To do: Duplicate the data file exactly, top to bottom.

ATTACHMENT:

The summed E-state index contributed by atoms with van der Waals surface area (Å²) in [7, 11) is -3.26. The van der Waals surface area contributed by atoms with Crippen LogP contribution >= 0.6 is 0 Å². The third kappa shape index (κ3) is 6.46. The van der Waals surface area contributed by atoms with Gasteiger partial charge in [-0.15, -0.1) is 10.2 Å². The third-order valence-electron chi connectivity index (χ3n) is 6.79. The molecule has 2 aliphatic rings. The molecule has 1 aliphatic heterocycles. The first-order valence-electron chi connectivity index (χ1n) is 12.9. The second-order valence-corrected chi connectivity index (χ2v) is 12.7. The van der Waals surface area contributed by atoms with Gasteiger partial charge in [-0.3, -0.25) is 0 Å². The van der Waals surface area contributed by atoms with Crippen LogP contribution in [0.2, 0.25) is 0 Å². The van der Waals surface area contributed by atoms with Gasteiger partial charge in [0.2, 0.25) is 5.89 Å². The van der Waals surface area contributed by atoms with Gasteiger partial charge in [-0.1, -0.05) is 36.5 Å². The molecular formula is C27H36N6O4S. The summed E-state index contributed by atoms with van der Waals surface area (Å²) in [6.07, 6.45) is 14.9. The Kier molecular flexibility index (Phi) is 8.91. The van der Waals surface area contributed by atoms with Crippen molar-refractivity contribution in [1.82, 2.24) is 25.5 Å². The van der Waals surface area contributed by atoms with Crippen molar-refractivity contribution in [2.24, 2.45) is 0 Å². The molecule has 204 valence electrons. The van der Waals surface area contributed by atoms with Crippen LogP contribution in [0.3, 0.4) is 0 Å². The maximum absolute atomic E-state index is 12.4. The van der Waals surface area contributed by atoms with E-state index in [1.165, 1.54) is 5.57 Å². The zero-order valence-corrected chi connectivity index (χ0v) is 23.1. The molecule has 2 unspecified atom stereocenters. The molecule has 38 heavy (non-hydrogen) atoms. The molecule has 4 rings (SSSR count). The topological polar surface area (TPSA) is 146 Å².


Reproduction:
The summed E-state index contributed by atoms with van der Waals surface area (Å²) in [7, 11) is -3.26. The van der Waals surface area contributed by atoms with Crippen LogP contribution >= 0.6 is 0 Å². The third kappa shape index (κ3) is 6.46. The van der Waals surface area contributed by atoms with Gasteiger partial charge in [-0.15, -0.1) is 10.2 Å². The third-order valence-electron chi connectivity index (χ3n) is 6.79. The molecule has 2 aliphatic rings. The molecule has 1 aliphatic heterocycles. The first-order valence-electron chi connectivity index (χ1n) is 12.9. The second-order valence-corrected chi connectivity index (χ2v) is 12.7. The van der Waals surface area contributed by atoms with Gasteiger partial charge in [-0.3, -0.25) is 0 Å². The van der Waals surface area contributed by atoms with Crippen LogP contribution in [0.2, 0.25) is 0 Å². The van der Waals surface area contributed by atoms with Gasteiger partial charge in [0.2, 0.25) is 5.89 Å². The van der Waals surface area contributed by atoms with Gasteiger partial charge in [-0.1, -0.05) is 36.5 Å². The molecular formula is C27H36N6O4S. The summed E-state index contributed by atoms with van der Waals surface area (Å²) in [6.07, 6.45) is 14.9. The Kier molecular flexibility index (Phi) is 8.91. The van der Waals surface area contributed by atoms with Crippen molar-refractivity contribution in [1.82, 2.24) is 25.5 Å². The van der Waals surface area contributed by atoms with Crippen molar-refractivity contribution in [2.24, 2.45) is 0 Å². The molecule has 204 valence electrons. The van der Waals surface area contributed by atoms with Crippen LogP contribution in [0.3, 0.4) is 0 Å². The maximum absolute atomic E-state index is 12.4. The van der Waals surface area contributed by atoms with E-state index in [1.165, 1.54) is 5.57 Å². The zero-order valence-corrected chi connectivity index (χ0v) is 23.1. The molecule has 2 unspecified atom stereocenters. The molecule has 38 heavy (non-hydrogen) atoms. The molecule has 4 rings (SSSR count). The topological polar surface area (TPSA) is 146 Å².